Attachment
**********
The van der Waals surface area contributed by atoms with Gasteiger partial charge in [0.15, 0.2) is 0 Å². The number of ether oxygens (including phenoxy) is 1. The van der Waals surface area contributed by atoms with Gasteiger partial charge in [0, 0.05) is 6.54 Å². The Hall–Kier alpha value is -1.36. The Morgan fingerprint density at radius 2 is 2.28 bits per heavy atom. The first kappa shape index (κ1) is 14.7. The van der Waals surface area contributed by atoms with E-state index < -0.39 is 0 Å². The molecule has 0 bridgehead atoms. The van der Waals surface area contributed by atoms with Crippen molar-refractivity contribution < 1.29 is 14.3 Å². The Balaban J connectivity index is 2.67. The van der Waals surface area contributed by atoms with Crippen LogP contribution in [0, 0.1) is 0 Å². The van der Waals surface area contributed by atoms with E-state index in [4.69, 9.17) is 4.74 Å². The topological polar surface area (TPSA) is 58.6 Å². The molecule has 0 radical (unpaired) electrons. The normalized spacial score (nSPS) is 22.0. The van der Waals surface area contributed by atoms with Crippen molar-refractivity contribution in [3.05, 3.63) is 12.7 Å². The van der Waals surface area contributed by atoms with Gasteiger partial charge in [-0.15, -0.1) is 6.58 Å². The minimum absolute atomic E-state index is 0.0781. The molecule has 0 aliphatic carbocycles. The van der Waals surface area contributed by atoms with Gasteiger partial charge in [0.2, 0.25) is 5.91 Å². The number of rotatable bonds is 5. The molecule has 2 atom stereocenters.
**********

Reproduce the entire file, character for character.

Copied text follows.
The van der Waals surface area contributed by atoms with Gasteiger partial charge in [0.15, 0.2) is 0 Å². The number of ether oxygens (including phenoxy) is 1. The van der Waals surface area contributed by atoms with Gasteiger partial charge in [0, 0.05) is 6.54 Å². The Hall–Kier alpha value is -1.36. The Morgan fingerprint density at radius 2 is 2.28 bits per heavy atom. The first kappa shape index (κ1) is 14.7. The van der Waals surface area contributed by atoms with E-state index < -0.39 is 0 Å². The molecule has 0 bridgehead atoms. The van der Waals surface area contributed by atoms with Crippen molar-refractivity contribution < 1.29 is 14.3 Å². The Balaban J connectivity index is 2.67. The van der Waals surface area contributed by atoms with Crippen LogP contribution in [0, 0.1) is 0 Å². The van der Waals surface area contributed by atoms with E-state index in [4.69, 9.17) is 4.74 Å². The topological polar surface area (TPSA) is 58.6 Å². The molecule has 0 radical (unpaired) electrons. The normalized spacial score (nSPS) is 22.0. The van der Waals surface area contributed by atoms with Crippen molar-refractivity contribution in [3.05, 3.63) is 12.7 Å². The van der Waals surface area contributed by atoms with Gasteiger partial charge in [-0.15, -0.1) is 6.58 Å². The minimum absolute atomic E-state index is 0.0781. The molecule has 0 aliphatic carbocycles. The van der Waals surface area contributed by atoms with Gasteiger partial charge in [0.2, 0.25) is 5.91 Å². The number of rotatable bonds is 5. The molecule has 2 atom stereocenters.